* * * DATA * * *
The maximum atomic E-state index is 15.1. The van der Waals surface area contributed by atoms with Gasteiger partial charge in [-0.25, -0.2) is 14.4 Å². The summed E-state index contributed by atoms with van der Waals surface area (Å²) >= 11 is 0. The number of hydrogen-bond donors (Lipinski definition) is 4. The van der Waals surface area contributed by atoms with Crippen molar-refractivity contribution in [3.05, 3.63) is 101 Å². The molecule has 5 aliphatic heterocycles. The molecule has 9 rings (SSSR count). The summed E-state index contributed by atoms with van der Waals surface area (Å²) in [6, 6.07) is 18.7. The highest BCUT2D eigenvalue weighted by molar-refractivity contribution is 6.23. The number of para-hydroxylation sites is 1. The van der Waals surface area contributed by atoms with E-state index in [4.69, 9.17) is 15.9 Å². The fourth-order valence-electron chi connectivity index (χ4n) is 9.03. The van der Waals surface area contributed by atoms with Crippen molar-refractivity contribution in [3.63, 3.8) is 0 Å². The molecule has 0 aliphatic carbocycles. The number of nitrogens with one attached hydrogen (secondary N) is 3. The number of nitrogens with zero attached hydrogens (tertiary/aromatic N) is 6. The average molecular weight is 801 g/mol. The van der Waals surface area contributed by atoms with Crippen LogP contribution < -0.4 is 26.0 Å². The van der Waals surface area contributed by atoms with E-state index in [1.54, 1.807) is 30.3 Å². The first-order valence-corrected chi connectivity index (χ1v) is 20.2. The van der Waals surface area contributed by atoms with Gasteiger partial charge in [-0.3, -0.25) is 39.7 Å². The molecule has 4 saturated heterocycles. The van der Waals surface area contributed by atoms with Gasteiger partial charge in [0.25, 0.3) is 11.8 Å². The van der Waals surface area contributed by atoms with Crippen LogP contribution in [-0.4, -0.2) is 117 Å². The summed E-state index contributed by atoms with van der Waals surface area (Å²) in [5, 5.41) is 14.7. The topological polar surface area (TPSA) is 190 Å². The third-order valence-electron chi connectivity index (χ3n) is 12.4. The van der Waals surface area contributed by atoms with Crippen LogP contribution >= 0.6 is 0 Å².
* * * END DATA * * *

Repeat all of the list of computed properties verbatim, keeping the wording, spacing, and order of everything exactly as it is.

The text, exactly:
The maximum atomic E-state index is 15.1. The van der Waals surface area contributed by atoms with Gasteiger partial charge in [-0.25, -0.2) is 14.4 Å². The summed E-state index contributed by atoms with van der Waals surface area (Å²) >= 11 is 0. The number of hydrogen-bond donors (Lipinski definition) is 4. The van der Waals surface area contributed by atoms with Crippen molar-refractivity contribution in [3.05, 3.63) is 101 Å². The molecule has 5 aliphatic heterocycles. The molecule has 9 rings (SSSR count). The summed E-state index contributed by atoms with van der Waals surface area (Å²) in [6, 6.07) is 18.7. The highest BCUT2D eigenvalue weighted by molar-refractivity contribution is 6.23. The number of para-hydroxylation sites is 1. The van der Waals surface area contributed by atoms with E-state index in [4.69, 9.17) is 15.9 Å². The fourth-order valence-electron chi connectivity index (χ4n) is 9.03. The van der Waals surface area contributed by atoms with Crippen molar-refractivity contribution in [3.63, 3.8) is 0 Å². The molecule has 0 aliphatic carbocycles. The number of nitrogens with one attached hydrogen (secondary N) is 3. The number of nitrogens with zero attached hydrogens (tertiary/aromatic N) is 6. The average molecular weight is 801 g/mol. The van der Waals surface area contributed by atoms with Crippen LogP contribution < -0.4 is 26.0 Å². The van der Waals surface area contributed by atoms with E-state index in [1.54, 1.807) is 30.3 Å². The first-order valence-corrected chi connectivity index (χ1v) is 20.2. The van der Waals surface area contributed by atoms with Gasteiger partial charge in [-0.3, -0.25) is 39.7 Å². The molecule has 4 saturated heterocycles. The van der Waals surface area contributed by atoms with Gasteiger partial charge in [0.25, 0.3) is 11.8 Å². The van der Waals surface area contributed by atoms with Crippen LogP contribution in [-0.4, -0.2) is 117 Å². The summed E-state index contributed by atoms with van der Waals surface area (Å²) in [5, 5.41) is 14.7. The topological polar surface area (TPSA) is 190 Å². The third-order valence-electron chi connectivity index (χ3n) is 12.4. The van der Waals surface area contributed by atoms with Crippen LogP contribution >= 0.6 is 0 Å².